• - Demographics: age, race, sex, and body mass index (BMI).
  • - Comorbidities: hypertension (HTN), diabetes mellitus (DM), coronary artery disease, chronic kidney disease (CKD), chronic lung disease.
  • - Laboratory values: white blood cell count, total lymphocyte count, lactate dehydrogenase (LDH), C-reactive protein (CRP), ferritin, D-dimer, ALT, and eGFR at start of remdesivir therapy.
  • - Vital signs: temperature, heart rate, respiratory rate, blood pressure, and oxygen saturation at start of remdesivir therapy.
  • - Date of first positive SARS-CoV-2 PCR.
  • - Date of initiation of remdesivir from first positive SARS-CoV-2 PCR.
  • - Duration of remdesivir therapy.
  • - Use of corticosteroids.
  • - Need for mechanical ventilation and/or extracorporeal membrane oxygenation.
  • - Length of stay.
  • - Disposition—discharge home, facility, hospice, or death.

As per our health system's policy of universal testing, all hospitalized patients were tested for SARS-CoV-2 by nasopharyngeal PCR on day of admission. Those with a negative initial test were retested within 24 hours if clinical suspicion remained high or if a previously asymptomatic patient showed signs and symptoms of COVID-19 during the hospitalization.

Statistical Analysis

Sample size calculations were not done. Continuous variables were expressed as mean and SD, and categorical variables were reported as numbers and percentages. Differences of continuous data were evaluated using 2-sample independent t tests and 1-way analysis of variance. Differences of proportions were evaluated using χ2 and tests of odds ratios. A bivariate analysis was conducted to evaluate the timing of remdesivir treatment on the outcomes of interest. A multivariate analysis using Poisson regression and generalized linear model was conducted to look for potential confounders and effect modifiers. A P value less than 0.05 was considered as statistically significant. All analysis was conducted using SAS Studio version 9.4.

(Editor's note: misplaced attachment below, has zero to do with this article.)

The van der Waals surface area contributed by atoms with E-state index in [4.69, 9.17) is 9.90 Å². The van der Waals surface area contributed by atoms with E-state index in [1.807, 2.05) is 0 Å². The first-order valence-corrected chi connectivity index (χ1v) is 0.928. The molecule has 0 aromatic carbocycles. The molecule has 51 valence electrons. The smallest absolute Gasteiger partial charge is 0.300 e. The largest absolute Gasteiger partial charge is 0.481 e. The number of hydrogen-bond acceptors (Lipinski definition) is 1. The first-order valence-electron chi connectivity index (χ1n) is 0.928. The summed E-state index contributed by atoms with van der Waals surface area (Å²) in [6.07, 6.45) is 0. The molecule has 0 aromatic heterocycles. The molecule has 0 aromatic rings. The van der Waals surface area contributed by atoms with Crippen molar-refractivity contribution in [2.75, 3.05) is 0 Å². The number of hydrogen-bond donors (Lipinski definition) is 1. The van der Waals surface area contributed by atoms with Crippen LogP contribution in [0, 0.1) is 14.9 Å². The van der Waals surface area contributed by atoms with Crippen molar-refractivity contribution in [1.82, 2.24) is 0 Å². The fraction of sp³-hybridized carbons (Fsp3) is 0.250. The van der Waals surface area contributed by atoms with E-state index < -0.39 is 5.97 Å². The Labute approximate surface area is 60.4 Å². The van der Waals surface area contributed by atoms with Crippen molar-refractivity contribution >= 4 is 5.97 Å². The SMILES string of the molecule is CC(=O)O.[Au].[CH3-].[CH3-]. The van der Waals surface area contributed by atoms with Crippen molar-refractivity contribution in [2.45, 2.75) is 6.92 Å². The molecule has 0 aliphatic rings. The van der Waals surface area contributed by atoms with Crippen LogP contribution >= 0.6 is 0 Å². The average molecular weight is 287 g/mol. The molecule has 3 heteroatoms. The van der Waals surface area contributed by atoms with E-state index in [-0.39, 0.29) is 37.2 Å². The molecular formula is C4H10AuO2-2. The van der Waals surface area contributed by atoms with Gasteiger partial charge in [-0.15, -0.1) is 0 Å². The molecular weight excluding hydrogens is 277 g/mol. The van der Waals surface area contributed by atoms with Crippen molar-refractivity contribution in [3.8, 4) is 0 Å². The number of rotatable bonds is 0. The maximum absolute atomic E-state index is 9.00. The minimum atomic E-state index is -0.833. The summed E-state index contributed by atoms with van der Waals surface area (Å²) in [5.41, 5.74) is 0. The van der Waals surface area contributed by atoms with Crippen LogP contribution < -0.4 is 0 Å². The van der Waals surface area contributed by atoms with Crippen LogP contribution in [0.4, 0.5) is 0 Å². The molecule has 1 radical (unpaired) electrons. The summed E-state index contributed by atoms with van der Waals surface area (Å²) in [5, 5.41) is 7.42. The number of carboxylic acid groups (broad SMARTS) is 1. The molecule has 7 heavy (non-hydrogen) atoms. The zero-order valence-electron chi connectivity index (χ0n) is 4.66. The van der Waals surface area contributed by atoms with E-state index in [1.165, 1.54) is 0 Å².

RESULTS

Demographics

We identified a total of 475 patients. The mean age was 59 years. Fifty-six percent were of male sex. Race distribution was 36% Black, 35% White, and 28% other. The average BMI was 33. High blood pressure (HTN) and DM were the most common comorbidities (Table 1).

TABLE 1 - Demographic Characteristics, Comorbidities, and Clinical and Laboratory Values of Patients Treated With Remdesivir
Age
 Mean 59
 SD 15.3
 Minimum 21
 Maximum 94
Sex, n (%)
 Male 266 (56)
 Female 209 (44)
Race, n (%)
 Black 172 (36.2)
 White 168 (35.4)
 Other 135 (28.4)
BMI, mean (SD)
 Mean 33.5
 SD 9.3
 Minimum 15
 Maximum 76.4
Comorbid conditions, n (%)
 HTN 329 (69)
 DM 304 (64)
 CKD 76 (16)
 Coronary artery disease 136 (28)
 Chronic lung disease 126 (26)
Vital signs, mean (SD)
 Temperature 98.6 (1.2)
 Heart rate 84 (18)
 Respiratory rate 22 (6.7)
 Blood pressure 126/73 (20/13)
 Oxygen saturation 94.3 (3.4)
Oxygen supplementation, n (%)
 None 24 (5)
 Low flow ≤15 L/min* 195 (41)
 High flow >15 L/min 193 (40.6)
 Mechanical ventilation 41 (8.6)
Laboratory values, mean (SD)
 Ferritin 1148.8 (2440)
 LDH 433.6 (233)
 CRP 13.5 (10)
 D-dimer 1460 (4567)
 White blood cell count 8.6 (4.5)
 Absolute lymphocyte count 1.04 (1)
Other treatments, n (%)
 Corticosteroids 193 (40.6)
Missing data—0.4% for BMI, 4.6% for oxygen supplementation, 8% for ferritin, 32% for CRP, 34% for D-dimer, and 1.2% for LDH.
*Via nasal cannula.
High-flow nasal cannula, continuous positive airway pressure, bilevel positive airway pressure.

Clinical Characteristics

Most of the patients required oxygen supplementation, and 8.6% were on invasive ventilation at start of remdesivir therapy. Approximately 40% received corticosteroids in addition to remdesivir (Table 1).

Clinical Outcomes